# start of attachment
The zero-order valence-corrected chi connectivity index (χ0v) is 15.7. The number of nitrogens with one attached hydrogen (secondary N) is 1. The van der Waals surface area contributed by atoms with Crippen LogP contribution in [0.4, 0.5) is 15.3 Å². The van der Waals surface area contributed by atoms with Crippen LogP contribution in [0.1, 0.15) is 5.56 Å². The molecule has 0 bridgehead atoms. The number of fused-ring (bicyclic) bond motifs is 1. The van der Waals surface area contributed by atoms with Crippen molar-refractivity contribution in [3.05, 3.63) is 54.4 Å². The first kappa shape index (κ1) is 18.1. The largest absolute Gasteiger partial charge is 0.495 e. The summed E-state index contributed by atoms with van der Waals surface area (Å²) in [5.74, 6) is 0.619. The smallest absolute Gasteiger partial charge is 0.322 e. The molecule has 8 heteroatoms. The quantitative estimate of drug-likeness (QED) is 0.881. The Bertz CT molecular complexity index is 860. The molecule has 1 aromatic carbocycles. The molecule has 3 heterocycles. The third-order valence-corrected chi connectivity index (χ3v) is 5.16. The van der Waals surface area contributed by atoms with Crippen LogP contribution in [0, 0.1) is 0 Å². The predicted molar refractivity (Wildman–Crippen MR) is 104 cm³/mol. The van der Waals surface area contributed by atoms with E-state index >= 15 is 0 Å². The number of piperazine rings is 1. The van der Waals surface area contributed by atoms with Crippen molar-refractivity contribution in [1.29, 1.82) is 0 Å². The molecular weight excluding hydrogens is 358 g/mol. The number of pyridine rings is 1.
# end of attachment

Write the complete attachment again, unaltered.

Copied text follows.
The zero-order valence-corrected chi connectivity index (χ0v) is 15.7. The number of nitrogens with one attached hydrogen (secondary N) is 1. The van der Waals surface area contributed by atoms with Crippen LogP contribution in [0.4, 0.5) is 15.3 Å². The van der Waals surface area contributed by atoms with Crippen LogP contribution in [0.1, 0.15) is 5.56 Å². The molecule has 0 bridgehead atoms. The number of fused-ring (bicyclic) bond motifs is 1. The van der Waals surface area contributed by atoms with Crippen molar-refractivity contribution in [3.05, 3.63) is 54.4 Å². The first kappa shape index (κ1) is 18.1. The largest absolute Gasteiger partial charge is 0.495 e. The summed E-state index contributed by atoms with van der Waals surface area (Å²) in [5.74, 6) is 0.619. The smallest absolute Gasteiger partial charge is 0.322 e. The molecule has 8 heteroatoms. The quantitative estimate of drug-likeness (QED) is 0.881. The Bertz CT molecular complexity index is 860. The molecule has 1 aromatic carbocycles. The molecule has 3 heterocycles. The third-order valence-corrected chi connectivity index (χ3v) is 5.16. The van der Waals surface area contributed by atoms with Crippen LogP contribution in [0, 0.1) is 0 Å². The predicted molar refractivity (Wildman–Crippen MR) is 104 cm³/mol. The van der Waals surface area contributed by atoms with E-state index >= 15 is 0 Å². The number of piperazine rings is 1. The van der Waals surface area contributed by atoms with Crippen molar-refractivity contribution in [1.29, 1.82) is 0 Å². The molecular weight excluding hydrogens is 358 g/mol. The number of pyridine rings is 1.